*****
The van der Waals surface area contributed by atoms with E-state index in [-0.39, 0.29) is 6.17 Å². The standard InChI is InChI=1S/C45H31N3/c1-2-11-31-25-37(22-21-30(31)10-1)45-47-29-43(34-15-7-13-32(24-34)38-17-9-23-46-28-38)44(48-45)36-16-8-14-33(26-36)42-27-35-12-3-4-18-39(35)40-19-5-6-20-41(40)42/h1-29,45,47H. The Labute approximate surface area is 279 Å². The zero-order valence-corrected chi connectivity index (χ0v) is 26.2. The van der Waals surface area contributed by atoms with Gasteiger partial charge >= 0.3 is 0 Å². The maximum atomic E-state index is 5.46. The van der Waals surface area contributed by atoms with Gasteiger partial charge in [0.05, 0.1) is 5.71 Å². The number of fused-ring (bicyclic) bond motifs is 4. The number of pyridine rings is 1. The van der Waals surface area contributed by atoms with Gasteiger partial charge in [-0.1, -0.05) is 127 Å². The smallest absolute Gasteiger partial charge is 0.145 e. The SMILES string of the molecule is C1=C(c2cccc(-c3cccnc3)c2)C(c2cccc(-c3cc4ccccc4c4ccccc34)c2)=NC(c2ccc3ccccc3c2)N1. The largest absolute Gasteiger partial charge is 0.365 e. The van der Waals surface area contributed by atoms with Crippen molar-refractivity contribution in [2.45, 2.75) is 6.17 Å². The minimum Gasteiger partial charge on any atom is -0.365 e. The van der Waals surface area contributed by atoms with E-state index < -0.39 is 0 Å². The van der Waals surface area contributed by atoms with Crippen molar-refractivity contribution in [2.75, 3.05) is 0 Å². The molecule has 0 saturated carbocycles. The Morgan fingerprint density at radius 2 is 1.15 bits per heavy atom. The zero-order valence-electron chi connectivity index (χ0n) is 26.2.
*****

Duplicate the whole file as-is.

The van der Waals surface area contributed by atoms with E-state index in [-0.39, 0.29) is 6.17 Å². The standard InChI is InChI=1S/C45H31N3/c1-2-11-31-25-37(22-21-30(31)10-1)45-47-29-43(34-15-7-13-32(24-34)38-17-9-23-46-28-38)44(48-45)36-16-8-14-33(26-36)42-27-35-12-3-4-18-39(35)40-19-5-6-20-41(40)42/h1-29,45,47H. The Labute approximate surface area is 279 Å². The zero-order valence-corrected chi connectivity index (χ0v) is 26.2. The van der Waals surface area contributed by atoms with Gasteiger partial charge >= 0.3 is 0 Å². The maximum atomic E-state index is 5.46. The van der Waals surface area contributed by atoms with Gasteiger partial charge in [0.05, 0.1) is 5.71 Å². The number of fused-ring (bicyclic) bond motifs is 4. The number of pyridine rings is 1. The van der Waals surface area contributed by atoms with Gasteiger partial charge in [-0.1, -0.05) is 127 Å². The smallest absolute Gasteiger partial charge is 0.145 e. The SMILES string of the molecule is C1=C(c2cccc(-c3cccnc3)c2)C(c2cccc(-c3cc4ccccc4c4ccccc34)c2)=NC(c2ccc3ccccc3c2)N1. The largest absolute Gasteiger partial charge is 0.365 e. The van der Waals surface area contributed by atoms with Crippen molar-refractivity contribution in [2.45, 2.75) is 6.17 Å². The minimum Gasteiger partial charge on any atom is -0.365 e. The van der Waals surface area contributed by atoms with E-state index < -0.39 is 0 Å². The van der Waals surface area contributed by atoms with Crippen molar-refractivity contribution in [2.75, 3.05) is 0 Å². The molecule has 0 saturated carbocycles. The Morgan fingerprint density at radius 2 is 1.15 bits per heavy atom. The zero-order valence-electron chi connectivity index (χ0n) is 26.2.